Silver Girl is also thinking about work. Amongst other things, she raises the issue of graduates who were sent abroad to university by the Ministry of Education, on the understanding that on their return they would work for the Ministry for a number of years, else pay back the cost of the study abroad (in the region of BD40 000 – approximately US$100 000) – and in a follow-up post she celebrates the apparent cancellation of this requirement. But her main point is to examine what many people believe is the sectarian nature of employment in Bahrain, and also of the struggle for employees’ rights. The Shi'a have a reputation of complaining more and making greater demands than the Sunnis. Silver Girl asks:
قد أفهم بأن لكل مذهب سياسة.. ولكل طائفة ثقافة. ولكن أن تكون لكل طائفة معاناتها؟ وفي مجتمع بحجم مجتمعنا؟ يا كبرها عند الله!
In Bahrain there are not only people who are frustrated with their work or trying to free themselves from obligations, but many who are desperate for a job. Babbling Bahrania has posted an advert placed by a jobseeker in a local newspaper. He is a university graduate, has experience with computers, can speak and write English, and is offering to work between 5am and 4pm without a break for a salary of BD150 (approximately US$400) – lower than the minimum wage.
Our final work-related post is another by Silly Bahraini Girl who wonders if she has been hypocritical in her advice to women making career decisions, because she herself did the work she loved rather than the work that would pay her well:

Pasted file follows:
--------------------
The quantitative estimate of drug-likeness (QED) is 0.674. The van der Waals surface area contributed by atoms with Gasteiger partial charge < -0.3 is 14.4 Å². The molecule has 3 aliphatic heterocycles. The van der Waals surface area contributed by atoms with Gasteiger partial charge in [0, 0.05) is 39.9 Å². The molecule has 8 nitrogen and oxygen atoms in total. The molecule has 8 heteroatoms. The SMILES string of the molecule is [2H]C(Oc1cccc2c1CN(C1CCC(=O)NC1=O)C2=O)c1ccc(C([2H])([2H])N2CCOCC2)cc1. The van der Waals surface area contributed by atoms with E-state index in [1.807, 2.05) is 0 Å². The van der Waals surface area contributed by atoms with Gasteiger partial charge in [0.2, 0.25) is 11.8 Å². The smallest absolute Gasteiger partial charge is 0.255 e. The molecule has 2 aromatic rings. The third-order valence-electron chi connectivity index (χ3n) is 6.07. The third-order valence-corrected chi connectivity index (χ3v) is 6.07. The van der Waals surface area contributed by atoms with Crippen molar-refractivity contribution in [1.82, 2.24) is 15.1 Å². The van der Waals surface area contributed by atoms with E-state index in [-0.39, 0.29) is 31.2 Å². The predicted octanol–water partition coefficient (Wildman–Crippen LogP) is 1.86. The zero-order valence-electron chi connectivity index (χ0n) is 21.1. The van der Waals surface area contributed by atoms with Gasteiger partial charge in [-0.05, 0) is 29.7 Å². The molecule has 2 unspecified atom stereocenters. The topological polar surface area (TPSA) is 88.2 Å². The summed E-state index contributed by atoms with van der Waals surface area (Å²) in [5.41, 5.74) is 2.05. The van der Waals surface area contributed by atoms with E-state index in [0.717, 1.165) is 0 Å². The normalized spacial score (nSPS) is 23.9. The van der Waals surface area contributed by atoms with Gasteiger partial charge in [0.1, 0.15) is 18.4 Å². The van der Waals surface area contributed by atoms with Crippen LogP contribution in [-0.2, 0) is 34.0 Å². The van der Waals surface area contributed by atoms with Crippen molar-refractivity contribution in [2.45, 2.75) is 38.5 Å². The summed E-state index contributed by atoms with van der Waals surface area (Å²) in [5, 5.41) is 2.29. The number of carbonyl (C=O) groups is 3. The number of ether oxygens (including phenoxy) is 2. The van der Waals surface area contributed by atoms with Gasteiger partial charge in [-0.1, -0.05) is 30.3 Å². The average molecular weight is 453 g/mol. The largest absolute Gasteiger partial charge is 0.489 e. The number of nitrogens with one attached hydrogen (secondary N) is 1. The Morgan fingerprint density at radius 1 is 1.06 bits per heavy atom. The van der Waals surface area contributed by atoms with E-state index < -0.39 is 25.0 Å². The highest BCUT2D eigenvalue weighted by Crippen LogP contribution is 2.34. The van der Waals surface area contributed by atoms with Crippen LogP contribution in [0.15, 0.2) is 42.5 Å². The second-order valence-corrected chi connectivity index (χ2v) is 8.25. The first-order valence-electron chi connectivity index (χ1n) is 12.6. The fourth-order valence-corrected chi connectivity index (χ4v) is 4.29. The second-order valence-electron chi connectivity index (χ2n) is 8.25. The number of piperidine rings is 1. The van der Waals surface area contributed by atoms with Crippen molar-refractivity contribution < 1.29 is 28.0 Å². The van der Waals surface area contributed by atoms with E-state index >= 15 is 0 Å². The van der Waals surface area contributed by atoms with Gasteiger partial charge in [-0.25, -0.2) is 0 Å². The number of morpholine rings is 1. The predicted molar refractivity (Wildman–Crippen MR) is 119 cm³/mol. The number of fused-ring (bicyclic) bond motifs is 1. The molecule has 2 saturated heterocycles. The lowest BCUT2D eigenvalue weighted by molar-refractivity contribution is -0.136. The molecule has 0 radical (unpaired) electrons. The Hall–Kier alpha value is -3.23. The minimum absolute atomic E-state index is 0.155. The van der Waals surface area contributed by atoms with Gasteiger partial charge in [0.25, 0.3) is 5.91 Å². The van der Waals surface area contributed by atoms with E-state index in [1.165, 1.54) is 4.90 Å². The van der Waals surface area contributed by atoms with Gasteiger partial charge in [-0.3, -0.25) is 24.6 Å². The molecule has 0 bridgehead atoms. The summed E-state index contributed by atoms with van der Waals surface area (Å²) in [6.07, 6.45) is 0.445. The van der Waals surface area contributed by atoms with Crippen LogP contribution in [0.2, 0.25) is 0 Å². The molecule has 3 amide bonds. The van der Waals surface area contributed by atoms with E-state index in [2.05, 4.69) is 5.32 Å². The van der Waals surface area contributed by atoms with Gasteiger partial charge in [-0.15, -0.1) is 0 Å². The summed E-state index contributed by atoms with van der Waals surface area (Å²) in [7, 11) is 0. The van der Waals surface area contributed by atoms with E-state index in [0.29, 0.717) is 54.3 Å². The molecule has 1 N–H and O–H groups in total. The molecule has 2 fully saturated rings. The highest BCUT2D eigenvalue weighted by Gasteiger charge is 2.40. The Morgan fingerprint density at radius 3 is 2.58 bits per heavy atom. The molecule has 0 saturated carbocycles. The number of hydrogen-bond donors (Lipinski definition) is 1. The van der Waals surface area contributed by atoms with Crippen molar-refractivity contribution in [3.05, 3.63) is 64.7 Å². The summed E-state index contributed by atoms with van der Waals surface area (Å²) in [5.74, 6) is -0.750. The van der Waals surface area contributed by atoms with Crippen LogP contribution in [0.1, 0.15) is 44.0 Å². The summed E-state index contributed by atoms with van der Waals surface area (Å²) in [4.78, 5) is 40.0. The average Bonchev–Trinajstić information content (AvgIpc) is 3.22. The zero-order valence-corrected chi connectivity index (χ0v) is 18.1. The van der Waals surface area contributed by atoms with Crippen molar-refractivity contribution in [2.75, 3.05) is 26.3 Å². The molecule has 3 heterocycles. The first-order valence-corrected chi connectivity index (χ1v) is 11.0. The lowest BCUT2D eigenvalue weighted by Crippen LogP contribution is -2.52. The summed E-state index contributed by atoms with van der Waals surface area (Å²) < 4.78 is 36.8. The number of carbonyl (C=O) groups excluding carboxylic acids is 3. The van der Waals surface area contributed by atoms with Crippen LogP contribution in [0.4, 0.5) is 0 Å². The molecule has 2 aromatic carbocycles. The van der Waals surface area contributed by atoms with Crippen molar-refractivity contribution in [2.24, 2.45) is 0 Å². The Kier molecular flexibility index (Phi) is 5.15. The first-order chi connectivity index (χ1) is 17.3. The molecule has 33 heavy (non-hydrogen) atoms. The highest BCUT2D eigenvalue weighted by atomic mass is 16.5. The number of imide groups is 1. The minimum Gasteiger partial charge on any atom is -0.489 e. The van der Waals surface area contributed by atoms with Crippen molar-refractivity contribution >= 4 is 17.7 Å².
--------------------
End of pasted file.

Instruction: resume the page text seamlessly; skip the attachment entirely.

Not that Bahrainis are spoilt for choice when it comes to jobs, but I have had this conversation with two Bahrainis today and am battling my own demons when it comes to this. … My hypocritical advice to the two girls who asked me about what to do with their careers when faced with choices was the following: follow the money; take the job which offers more.
Yes. I had job satisfaction in my old job but no financial independence. Yes. I loved my job but it did not love me back when it came to money. Yes. I had a good life – but not until I was considered a human being and not a little girl who wanted a job to keep her out of the house and agreed to be paid in pocket money.
We conclude this week with a glimpse of history. Hussain Marhoon writes about the history of Bab Al Bahrain – the Gateway of Bahrain, built in the 1940s. He quotes from a novel by Bahraini author Fareed Ramadan:
ثمة رجل يعرض أوراقه على رجال الجمارك، يمسك صندوقاً محملاً بملابس قليلة. وَلدٌ في العاشرة يقف بالقرب منه، يكاد يلتحم به.
يمران أمام باب البحرين الذي يبدو في هذا النهار الجديد بؤرة للابتهاج والحبور. فالمبنى المطلي بالجير الأبيض الناصع يطل على مرفأ المنامة الكبير، وميدان الجمارك، حيث يمكن للمرء مشاهدة حركة العمال، السفن، والقوارب، بأحجامها وأعدادها الكثيرة التي تصل أحياناً إلى مائة سفينة.
And Bint Battuta has translated the same text:
There is a man showing his papers to the customs officials, carrying a trunk containing a few clothes. A boy of about ten stands near him, sticking very close.
They pass in front of Bab Al-Bahrain which at this time of day appears to be a hub of happiness and joy. The building is plastered in brilliant white lime, and looks out onto the large port of Manama and the square with the customs buildings. Here it is possible for anyone to observe the movement of the workers and the ships and boats, in all their shapes and sizes and in great numbers, sometimes reaching a hundred ships.